The case for Charlie Brown

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Photo credit to Jimmy Guest

Franklin’s debut comic strip from 1968.

Jimmy Guest, Student Life Editor

Over Thanksgiving weekend, several posts surfaced from Twitter users pointing out possible racism in the classic holiday special “A Charlie Brown Thanksgiving.” Exactly 45 years after its premiere on CBS in 1973, pictures of Charles Schulz’s Peanuts characters gathered at Thanksgiving dinner took the internet by storm. Every single post pointed out the same single detail: the seating arrangement.

After Snoopy throws together a Thanksgiving dinner on a ping pong table, Charlie Brown and his friends have a seat. However, the only black character in the Peanuts, Franklin, is drawn sitting alone on his own side of the table.

Although it may be easy to say that the reason Franklin is sitting alone is a result of racial prejudice, it’s important to first understand the context behind how the character of Franklin came to be.

Franklin Armstrong was created as a response to a letter from school teacher Harriet Glickman to Schulz in April of 1968, shortly after the assassination of Martin Luther King Jr. Glickman wrote, “I’ve been asking myself what I can do to help change those conditions in our society which led to the assassination and which contribute to the vast sea of misunderstanding, hate, fear, and violence.” The letter then urged Schulz to add an African-American character to the Peanuts roster. Despite his fears of appearing to be condescending, Schulz eventually agreed.

That same year, Franklin first appeared in one of Schulz’s comic strips, as a stranger who returns Charlie Brown’s lost beach ball. His debut was groundbreaking for black representation in comic strips since the Peanuts had accumulated such a large following. However, what is most impressive about the breaking of this barrier is that it was far from grand.

The comic strip resonates strongly with the principles of diversity in today’s television, film and theatre because Franklin was just like any other character. His addition didn’t feel forced; Schulz didn’t use unnecessary characteristics to make him “seem more black”.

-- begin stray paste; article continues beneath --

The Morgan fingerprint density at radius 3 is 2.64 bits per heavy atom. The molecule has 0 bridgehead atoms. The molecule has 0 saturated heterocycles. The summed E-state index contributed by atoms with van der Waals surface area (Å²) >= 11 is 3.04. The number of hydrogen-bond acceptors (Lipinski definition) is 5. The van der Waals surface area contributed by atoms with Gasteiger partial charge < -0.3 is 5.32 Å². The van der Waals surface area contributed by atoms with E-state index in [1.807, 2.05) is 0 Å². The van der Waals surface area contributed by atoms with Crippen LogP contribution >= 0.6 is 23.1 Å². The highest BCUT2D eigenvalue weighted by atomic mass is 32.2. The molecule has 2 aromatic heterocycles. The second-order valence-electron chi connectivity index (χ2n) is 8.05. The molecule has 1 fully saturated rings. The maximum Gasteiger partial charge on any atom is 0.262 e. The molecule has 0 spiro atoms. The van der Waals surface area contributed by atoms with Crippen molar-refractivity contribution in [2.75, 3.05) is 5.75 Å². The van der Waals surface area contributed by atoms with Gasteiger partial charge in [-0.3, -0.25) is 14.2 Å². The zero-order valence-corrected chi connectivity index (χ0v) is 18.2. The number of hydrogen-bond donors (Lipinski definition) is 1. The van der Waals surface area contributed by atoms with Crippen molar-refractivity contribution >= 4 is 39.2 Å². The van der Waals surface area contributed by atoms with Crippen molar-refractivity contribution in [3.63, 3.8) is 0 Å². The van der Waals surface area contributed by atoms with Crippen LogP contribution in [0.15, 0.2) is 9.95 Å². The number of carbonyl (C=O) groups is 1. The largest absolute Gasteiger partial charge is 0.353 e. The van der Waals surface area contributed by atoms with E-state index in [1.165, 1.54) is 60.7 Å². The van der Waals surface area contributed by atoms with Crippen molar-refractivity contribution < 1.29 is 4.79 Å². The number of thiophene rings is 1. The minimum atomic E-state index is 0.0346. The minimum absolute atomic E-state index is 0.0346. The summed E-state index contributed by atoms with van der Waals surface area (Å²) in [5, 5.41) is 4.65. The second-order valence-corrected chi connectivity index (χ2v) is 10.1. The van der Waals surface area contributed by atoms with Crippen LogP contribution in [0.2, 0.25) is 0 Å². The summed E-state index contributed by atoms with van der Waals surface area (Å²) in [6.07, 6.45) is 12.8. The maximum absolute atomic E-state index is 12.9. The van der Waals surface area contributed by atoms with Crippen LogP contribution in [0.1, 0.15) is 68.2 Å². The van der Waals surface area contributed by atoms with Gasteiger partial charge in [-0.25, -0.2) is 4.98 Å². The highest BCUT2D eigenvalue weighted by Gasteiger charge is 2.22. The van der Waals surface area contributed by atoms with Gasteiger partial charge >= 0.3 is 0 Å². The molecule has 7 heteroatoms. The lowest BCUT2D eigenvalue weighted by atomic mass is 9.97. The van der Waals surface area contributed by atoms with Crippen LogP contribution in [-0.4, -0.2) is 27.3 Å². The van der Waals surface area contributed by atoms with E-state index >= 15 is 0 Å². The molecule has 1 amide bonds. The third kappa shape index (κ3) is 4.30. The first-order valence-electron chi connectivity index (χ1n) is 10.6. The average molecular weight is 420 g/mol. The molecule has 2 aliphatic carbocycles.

The beauty of Franklin’s inclusion was in the simplicity. However, the few times that Schulz did address race issues in his comics, he was unapologetic.

Schulz received a large amount of backlash after drawing a comic showing Franklin and white character Peppermint Patty sitting in the same classroom. His publishers wanted Schulz to change the comic before it was published.

In an interview with Michael Barrier, Schulz said, “I remember telling Larry at the time about Franklin—he wanted me to change it, and we talked about it for a long while on the phone, and I finally sighed and said, ‘Well, Larry, let’s put it this way: Either you print it just the way I draw it or I quit. How’s that?’ So that’s the way that ended.”

When returning to “A Charlie Brown Thanksgiving” in 2018, it’s crucial to consider that 45 years have passed, and there is a significantly higher standard for representation in the arts. This could very well be the reason why something this simple such as the seating may just now seem insensitive, but I still believe this choice does not contradict what Franklin stands for. If we were to replace him with any other Peanuts character, chances are we would see nothing wrong with the scene.

In a broader sense, Schulz, the Peanuts, and Franklin can teach us an important lesson: in a constantly progressive social climate, very simple yet powerful steps forward then may be the most misconstrued today.